Iceland Prime Minister Katrin Jakobsdottir believes that in terms of budget, social and environmental factors should be prioritized over the country’s Gross Domestic Product or GDP.
Growth Domestic Product (GDP) is the total market value of the goods and services that a nation produces in a year. Many countries prioritize GDP as it is a major determinant of growth.
For the Iceland Prime Minister, however, GDP only measures the size of a country’s economic development but it does not reflect the nation’s welfare. This is why she wants to emphasize the need to restructure their economy by providing enough budgets to tackle inequality, climate change and other environmental and social issues in the country.
Jakobsdottir teamed up with New Zealand’s Prime Minister Jacinda Arden and Scottish First Minister Nicola Sturgeon to promote a “well-being” agenda. Iceland, Scotland and New Zealand are all parts of Wellbeing Economy Alliance, a group of countries and organizations that focus more on wellbeing than a nation’s GDP.
Jakobsdottir said that though this movement is being led by three women, it doesn’t mean it is based on gender. According to her, “It is very important to have all genders at the table – it affects the way you think and then different decisions are made.”She also mentioned that new technologies and globalization made some people rich by taking other people’s wealth.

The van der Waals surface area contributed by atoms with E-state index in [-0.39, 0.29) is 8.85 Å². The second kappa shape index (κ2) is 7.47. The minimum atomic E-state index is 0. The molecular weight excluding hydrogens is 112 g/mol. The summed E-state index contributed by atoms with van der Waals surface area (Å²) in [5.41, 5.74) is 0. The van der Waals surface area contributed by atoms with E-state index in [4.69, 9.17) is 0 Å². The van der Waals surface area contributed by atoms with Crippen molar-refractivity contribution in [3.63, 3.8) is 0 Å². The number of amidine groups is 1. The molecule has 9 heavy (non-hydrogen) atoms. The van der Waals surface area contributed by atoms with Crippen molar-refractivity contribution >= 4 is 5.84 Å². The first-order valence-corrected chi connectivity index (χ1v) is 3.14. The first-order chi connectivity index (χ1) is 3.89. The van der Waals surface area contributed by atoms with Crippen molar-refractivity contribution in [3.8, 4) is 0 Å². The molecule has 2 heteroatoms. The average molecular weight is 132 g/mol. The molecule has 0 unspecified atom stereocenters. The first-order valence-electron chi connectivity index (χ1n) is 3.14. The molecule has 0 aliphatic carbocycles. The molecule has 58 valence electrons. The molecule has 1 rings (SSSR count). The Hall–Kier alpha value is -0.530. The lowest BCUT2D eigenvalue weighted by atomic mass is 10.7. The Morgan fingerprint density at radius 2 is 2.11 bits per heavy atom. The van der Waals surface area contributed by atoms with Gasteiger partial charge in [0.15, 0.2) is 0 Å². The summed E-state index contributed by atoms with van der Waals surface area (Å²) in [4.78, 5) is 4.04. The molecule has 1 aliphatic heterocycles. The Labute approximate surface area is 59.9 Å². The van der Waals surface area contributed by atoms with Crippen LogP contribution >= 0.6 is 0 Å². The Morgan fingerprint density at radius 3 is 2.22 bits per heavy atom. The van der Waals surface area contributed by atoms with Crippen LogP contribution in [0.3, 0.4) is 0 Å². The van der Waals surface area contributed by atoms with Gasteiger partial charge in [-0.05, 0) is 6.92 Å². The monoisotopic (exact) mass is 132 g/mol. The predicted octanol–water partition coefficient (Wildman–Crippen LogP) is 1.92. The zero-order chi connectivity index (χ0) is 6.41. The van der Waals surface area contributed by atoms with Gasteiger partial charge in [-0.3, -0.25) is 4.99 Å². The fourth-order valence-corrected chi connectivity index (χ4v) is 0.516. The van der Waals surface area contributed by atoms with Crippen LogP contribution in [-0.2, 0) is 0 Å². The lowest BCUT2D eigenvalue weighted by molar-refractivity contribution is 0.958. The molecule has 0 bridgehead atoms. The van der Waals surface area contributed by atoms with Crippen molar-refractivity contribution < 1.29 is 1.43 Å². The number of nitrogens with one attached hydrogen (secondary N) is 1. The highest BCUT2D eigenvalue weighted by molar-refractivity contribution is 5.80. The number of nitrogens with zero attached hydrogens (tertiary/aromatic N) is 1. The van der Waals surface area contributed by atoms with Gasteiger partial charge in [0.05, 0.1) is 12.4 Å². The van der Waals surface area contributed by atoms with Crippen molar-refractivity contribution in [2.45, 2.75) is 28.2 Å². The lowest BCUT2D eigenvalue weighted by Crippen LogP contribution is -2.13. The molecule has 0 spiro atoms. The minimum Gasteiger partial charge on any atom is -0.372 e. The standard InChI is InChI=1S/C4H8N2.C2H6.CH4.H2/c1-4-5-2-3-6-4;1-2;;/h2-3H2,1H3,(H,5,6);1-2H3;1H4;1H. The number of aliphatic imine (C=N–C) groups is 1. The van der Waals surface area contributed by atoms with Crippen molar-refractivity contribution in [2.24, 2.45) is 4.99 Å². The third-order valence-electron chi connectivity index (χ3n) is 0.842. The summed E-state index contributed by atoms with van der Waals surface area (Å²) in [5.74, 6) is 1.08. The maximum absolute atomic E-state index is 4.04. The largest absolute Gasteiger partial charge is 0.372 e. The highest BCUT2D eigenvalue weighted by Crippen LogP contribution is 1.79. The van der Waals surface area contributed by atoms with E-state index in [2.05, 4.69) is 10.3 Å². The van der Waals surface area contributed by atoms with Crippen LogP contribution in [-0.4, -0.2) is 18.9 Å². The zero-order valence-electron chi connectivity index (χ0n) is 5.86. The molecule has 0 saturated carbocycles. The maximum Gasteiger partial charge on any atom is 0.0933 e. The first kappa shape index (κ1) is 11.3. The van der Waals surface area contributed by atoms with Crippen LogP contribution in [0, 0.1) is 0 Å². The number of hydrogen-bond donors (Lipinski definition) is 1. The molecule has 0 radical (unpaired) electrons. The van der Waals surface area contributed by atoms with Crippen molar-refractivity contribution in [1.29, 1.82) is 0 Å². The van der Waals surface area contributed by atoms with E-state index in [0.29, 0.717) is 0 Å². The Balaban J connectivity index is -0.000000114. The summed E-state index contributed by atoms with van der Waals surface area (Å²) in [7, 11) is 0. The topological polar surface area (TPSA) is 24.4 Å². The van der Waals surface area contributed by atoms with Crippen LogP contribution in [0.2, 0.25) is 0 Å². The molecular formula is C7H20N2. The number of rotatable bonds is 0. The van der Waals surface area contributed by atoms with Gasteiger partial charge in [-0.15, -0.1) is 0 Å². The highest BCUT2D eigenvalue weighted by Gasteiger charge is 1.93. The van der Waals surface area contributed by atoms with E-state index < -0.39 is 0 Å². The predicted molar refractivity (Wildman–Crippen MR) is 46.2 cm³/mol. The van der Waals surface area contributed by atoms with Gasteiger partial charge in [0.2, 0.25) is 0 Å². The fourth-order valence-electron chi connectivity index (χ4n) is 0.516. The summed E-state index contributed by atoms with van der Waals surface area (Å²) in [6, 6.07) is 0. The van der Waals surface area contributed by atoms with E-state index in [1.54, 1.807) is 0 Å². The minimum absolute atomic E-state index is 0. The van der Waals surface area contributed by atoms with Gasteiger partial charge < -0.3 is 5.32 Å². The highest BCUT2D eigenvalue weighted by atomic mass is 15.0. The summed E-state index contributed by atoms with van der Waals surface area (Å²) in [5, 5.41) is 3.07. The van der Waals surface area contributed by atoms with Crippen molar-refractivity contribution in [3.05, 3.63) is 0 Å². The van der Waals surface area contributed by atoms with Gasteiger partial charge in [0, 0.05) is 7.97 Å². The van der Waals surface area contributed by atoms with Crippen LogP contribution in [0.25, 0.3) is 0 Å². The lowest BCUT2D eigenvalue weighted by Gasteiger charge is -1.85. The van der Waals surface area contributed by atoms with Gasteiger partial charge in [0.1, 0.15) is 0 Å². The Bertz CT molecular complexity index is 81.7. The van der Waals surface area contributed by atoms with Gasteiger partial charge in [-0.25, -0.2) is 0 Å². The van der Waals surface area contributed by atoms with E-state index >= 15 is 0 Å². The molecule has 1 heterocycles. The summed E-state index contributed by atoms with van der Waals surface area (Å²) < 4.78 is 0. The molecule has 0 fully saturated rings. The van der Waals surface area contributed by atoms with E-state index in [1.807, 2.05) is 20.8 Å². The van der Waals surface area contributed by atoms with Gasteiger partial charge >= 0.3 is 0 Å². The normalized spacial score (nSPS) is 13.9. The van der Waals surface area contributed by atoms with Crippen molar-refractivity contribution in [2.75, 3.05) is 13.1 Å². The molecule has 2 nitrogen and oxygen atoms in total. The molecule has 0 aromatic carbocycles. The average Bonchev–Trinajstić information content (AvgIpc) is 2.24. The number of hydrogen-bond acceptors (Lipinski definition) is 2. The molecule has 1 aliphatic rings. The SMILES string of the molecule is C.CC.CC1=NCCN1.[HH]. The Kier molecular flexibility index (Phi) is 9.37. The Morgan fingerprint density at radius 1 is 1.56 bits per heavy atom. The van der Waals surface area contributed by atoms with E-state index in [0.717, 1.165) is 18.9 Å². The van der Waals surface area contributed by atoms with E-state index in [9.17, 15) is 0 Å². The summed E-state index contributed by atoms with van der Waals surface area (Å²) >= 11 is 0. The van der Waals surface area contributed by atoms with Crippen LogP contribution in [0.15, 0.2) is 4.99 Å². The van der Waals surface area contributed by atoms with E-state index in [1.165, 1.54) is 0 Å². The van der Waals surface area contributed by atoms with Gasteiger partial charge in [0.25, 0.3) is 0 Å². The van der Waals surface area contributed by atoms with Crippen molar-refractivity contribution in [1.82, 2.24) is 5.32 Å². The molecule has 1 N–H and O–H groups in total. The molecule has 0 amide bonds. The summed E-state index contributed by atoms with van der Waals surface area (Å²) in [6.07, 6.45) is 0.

Apparently, the three female leaders are not alone in this crusade. Joseph Stiglitz, a Nobel Prize-winning economist also believes that gross domestic product fails to measure the effects of inequality, climate change and other important issues in modern society. He also expressed in an article that GDP is too materialistic and is not a good metric of well-being.
Jakobsdottir stated that what drives Iceland the most to add new social metrics was environmental destruction. She highlighted in a speech in London that Iceland’s Okjokull glacier disappeared due to global warming.
While the well-being budget mostly works for developed nations, Jakobsdottir believes that developing countries should also take action about environmental issues and gear towards a more sustainable nation. Instead of relying on carbon-based industrialization, they should use renewable energy instead.
She said, “It’s about how you prioritize in the public budget – you can always have an emphasis on well-being.”
Addressing Psychological Challenges
The citizens’ well-being is very important for Iceland so they tackle the massive challenges on mental health and childcare. Jakobsdottir said that Iceland uses more anti-depressants than neighboring countries. To help prevent depression, they make sure there are enough humanities and sports activities for everyone.
To her, the country’s adoption of parental leave and universal childcare exemplify positive well-being-focused changes. She hopes to see more of these changes in the future not only in Iceland but also in other countries that want to achieve both economic growth and citizen well-being.
Watch the video to know more about Iceland’s well-being agenda: